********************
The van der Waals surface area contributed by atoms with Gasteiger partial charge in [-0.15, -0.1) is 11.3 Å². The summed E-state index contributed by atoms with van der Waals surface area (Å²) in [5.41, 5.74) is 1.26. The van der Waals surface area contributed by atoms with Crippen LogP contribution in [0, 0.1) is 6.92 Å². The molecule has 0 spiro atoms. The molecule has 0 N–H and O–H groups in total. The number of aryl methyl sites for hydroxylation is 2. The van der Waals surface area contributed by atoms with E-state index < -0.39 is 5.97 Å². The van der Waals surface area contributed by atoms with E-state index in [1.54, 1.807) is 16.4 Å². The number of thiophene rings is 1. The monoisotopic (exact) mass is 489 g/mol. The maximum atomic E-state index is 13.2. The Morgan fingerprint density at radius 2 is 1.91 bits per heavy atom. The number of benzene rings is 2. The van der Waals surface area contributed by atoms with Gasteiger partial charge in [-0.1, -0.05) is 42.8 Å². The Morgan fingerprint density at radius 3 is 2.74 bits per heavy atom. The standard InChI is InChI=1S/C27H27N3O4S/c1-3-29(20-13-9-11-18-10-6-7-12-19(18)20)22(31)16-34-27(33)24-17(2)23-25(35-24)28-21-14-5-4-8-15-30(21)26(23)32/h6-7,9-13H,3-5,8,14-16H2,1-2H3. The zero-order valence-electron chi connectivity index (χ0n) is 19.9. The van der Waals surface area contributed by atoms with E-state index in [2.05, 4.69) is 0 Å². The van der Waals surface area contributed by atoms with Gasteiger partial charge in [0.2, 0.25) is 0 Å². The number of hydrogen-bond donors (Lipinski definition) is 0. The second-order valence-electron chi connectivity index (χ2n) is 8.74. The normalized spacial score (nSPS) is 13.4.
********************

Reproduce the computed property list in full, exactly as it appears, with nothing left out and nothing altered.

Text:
The van der Waals surface area contributed by atoms with Gasteiger partial charge in [-0.15, -0.1) is 11.3 Å². The summed E-state index contributed by atoms with van der Waals surface area (Å²) in [5.41, 5.74) is 1.26. The van der Waals surface area contributed by atoms with Crippen LogP contribution in [0, 0.1) is 6.92 Å². The molecule has 0 spiro atoms. The molecule has 0 N–H and O–H groups in total. The number of aryl methyl sites for hydroxylation is 2. The van der Waals surface area contributed by atoms with E-state index < -0.39 is 5.97 Å². The van der Waals surface area contributed by atoms with E-state index in [1.54, 1.807) is 16.4 Å². The number of thiophene rings is 1. The monoisotopic (exact) mass is 489 g/mol. The maximum atomic E-state index is 13.2. The Morgan fingerprint density at radius 2 is 1.91 bits per heavy atom. The number of benzene rings is 2. The van der Waals surface area contributed by atoms with Gasteiger partial charge in [-0.1, -0.05) is 42.8 Å². The Morgan fingerprint density at radius 3 is 2.74 bits per heavy atom. The standard InChI is InChI=1S/C27H27N3O4S/c1-3-29(20-13-9-11-18-10-6-7-12-19(18)20)22(31)16-34-27(33)24-17(2)23-25(35-24)28-21-14-5-4-8-15-30(21)26(23)32/h6-7,9-13H,3-5,8,14-16H2,1-2H3. The zero-order valence-electron chi connectivity index (χ0n) is 19.9. The van der Waals surface area contributed by atoms with E-state index in [2.05, 4.69) is 0 Å². The van der Waals surface area contributed by atoms with Gasteiger partial charge in [0.2, 0.25) is 0 Å². The number of hydrogen-bond donors (Lipinski definition) is 0. The second-order valence-electron chi connectivity index (χ2n) is 8.74. The normalized spacial score (nSPS) is 13.4.